Sunday, 30 December 2012

Capital Celluloid 2013 - Day 6: Sun Jan 6

Sunset Boulevard (Wilder, 1950) & To Catch A Thief (Hitchcock, 1955):
Rio Cinema, 1.30 & 3.40pm

This promises to be a great season at the Rio Cinema as Cripple Creek Playhouse present a Film Moire season dedicated to the golden age of the Hollywood costumiers. Here's a rundown of all the films they are showing, which include Gilda and a rare screening of The Women, on their Facebook page. The season is curated by Hayley Willis.

Here's an introduction to the season: During Hollywood's 'Golden Age', no film studio was complete without a fully-fledged, innovative, often bold yet discerning wardrobe department usually featuring a celebrated costumier at the helm.

From the 1930s to the mid-sixties, from the end of the silent era to the birth of the sexual revolution, what an actor wore on screen was as important as the pictures themselves and with this new found emphasis on costume, so too came the ascension of the actor/actress from humble black and white player to Technicolor movie star.

This season of one Sunday double bill and four Saturday matinees focuses specifically on Edith Head, Adrian and Jean Louis – all three were at the peak of their careers during this so-called 'Golden Age' and whose work offers numerous examples of persistent innovation in design, expertly reflecting the changing roles, possibilities and achievements of costumiers during this period.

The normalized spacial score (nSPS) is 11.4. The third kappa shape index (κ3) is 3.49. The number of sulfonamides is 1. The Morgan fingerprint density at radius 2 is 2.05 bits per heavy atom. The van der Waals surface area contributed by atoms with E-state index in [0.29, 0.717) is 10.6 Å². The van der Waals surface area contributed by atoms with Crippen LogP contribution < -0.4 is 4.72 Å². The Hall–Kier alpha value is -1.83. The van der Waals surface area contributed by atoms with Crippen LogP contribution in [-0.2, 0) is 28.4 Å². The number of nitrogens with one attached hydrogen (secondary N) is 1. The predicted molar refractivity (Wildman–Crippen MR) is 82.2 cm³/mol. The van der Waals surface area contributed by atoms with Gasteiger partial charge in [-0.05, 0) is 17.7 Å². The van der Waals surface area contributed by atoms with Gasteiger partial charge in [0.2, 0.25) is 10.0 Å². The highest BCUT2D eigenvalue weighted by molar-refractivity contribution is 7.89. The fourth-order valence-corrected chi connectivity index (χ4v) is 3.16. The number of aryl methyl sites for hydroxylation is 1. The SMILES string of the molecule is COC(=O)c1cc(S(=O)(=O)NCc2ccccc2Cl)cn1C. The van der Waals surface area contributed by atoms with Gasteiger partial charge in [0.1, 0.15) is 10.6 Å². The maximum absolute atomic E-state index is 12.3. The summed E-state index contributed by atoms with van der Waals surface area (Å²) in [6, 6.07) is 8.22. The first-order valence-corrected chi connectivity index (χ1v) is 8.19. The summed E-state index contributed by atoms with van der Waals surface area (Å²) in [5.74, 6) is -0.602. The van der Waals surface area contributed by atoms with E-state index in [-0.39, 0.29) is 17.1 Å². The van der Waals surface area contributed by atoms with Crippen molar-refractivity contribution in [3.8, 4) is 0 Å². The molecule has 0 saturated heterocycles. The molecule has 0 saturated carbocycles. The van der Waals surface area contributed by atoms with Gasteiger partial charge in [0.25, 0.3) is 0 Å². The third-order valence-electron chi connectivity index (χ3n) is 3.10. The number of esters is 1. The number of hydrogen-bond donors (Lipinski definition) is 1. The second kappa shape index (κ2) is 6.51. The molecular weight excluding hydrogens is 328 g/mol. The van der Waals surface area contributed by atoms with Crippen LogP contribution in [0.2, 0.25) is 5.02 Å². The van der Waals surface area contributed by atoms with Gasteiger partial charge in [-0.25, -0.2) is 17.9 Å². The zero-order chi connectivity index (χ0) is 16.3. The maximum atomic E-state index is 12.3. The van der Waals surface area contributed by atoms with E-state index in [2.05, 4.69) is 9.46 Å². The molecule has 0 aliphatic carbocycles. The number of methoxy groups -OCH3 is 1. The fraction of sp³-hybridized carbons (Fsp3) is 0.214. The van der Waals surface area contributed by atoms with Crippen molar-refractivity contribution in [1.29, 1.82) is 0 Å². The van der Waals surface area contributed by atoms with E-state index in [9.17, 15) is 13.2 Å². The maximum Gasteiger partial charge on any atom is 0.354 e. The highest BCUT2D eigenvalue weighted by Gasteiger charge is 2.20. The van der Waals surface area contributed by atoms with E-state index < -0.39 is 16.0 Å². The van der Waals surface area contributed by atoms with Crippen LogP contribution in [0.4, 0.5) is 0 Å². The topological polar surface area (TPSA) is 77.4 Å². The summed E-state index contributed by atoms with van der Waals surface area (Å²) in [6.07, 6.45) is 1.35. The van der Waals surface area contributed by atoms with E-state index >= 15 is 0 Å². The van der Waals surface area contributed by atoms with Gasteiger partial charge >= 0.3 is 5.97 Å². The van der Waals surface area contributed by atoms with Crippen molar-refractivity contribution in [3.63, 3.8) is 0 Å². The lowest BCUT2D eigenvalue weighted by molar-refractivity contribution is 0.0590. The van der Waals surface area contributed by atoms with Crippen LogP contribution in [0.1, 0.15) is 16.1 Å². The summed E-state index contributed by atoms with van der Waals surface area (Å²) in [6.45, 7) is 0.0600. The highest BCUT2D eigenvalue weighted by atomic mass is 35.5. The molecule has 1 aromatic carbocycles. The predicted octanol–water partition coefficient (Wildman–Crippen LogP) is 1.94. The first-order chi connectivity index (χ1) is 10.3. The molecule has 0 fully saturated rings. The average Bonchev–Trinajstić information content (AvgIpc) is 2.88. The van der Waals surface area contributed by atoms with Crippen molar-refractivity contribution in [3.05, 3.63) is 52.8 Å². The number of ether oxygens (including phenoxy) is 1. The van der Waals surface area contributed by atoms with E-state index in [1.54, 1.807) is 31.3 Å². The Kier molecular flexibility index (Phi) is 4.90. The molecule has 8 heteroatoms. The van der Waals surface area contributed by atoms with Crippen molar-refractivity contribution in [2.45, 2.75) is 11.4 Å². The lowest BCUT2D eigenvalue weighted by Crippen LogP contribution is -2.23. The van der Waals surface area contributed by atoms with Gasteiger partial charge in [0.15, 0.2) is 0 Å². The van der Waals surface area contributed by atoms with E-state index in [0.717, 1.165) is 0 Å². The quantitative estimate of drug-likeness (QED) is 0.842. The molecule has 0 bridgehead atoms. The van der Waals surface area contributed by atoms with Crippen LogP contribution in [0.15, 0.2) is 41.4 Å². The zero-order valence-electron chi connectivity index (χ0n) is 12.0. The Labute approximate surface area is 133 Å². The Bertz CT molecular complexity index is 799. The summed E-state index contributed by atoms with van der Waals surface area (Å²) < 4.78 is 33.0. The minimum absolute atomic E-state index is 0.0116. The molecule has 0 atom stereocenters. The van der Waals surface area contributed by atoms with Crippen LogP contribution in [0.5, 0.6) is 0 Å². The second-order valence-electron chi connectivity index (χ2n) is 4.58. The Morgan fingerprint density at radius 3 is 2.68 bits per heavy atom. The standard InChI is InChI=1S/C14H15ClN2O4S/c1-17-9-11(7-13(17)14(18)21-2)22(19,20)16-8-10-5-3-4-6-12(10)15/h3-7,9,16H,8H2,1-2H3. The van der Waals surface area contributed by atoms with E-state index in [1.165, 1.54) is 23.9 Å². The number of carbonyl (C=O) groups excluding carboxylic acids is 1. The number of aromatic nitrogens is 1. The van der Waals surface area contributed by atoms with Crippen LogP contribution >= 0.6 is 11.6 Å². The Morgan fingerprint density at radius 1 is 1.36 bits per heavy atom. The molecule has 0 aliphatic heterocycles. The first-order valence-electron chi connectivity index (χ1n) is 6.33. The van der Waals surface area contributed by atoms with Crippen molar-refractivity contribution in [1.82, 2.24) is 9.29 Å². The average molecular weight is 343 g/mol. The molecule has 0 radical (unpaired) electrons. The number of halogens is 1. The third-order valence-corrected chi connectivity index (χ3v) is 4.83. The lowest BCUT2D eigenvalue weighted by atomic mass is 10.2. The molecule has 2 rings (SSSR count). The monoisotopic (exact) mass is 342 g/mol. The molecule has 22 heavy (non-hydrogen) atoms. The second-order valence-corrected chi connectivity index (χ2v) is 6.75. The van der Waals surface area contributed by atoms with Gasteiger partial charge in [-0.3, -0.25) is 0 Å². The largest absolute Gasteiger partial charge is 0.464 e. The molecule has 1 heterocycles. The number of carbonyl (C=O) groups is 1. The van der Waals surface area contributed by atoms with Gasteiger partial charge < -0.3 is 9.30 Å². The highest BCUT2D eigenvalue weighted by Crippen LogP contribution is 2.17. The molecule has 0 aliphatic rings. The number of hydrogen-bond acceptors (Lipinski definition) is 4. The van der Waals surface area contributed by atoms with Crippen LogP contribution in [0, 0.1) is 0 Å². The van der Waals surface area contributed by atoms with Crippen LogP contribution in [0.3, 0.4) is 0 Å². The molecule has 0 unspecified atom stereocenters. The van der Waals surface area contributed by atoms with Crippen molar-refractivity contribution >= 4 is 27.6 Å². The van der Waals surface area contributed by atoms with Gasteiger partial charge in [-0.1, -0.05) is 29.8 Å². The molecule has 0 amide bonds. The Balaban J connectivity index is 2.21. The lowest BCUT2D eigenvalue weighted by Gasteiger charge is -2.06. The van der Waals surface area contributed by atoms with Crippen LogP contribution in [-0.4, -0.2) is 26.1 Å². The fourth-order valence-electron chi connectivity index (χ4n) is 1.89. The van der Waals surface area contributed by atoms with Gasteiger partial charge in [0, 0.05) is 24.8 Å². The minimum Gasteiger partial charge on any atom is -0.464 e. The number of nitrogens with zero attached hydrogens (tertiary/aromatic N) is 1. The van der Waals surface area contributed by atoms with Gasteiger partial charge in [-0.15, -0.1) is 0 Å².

Chicago Reader review of Sunset Boulevard:
'Billy Wilder's searing, funny, morbid look at the real tinsel beneath the phony tinsel (1950). Aging silent-movie vamp Gloria Swanson takes up with William Holden, a two-bit screenwriter on the make, and virtually holds him captive in her Hollywood gothic mansion. Erich von Stroheim, once her director, now her butler, is the other figure in this menage-a-weird. A tour de force for Swanson and one of Wilder's better efforts.'
Dan Druker

Here is the trailer: 'The most unusual picture in many years'


Chicago Reader review of To Catch A Thief:
'Cary Grant is a retired cat burglar on the Riviera and Grace Kelly is the spoiled American rich girl who seems to have the perpetual hots for him, in Alfred Hitchcock's fluffy 1955 exercise in light comedy, minimal mystery, and good-natured eroticism (the fireworks scene is a classic). Jessie Royce Landis (North by Northwest) is delightful as Kelly's clearheaded mother (she and Grant were born the same year, by the way), and John Williams gives expert support as usual.'
Dan Druker

Here is the trailer.

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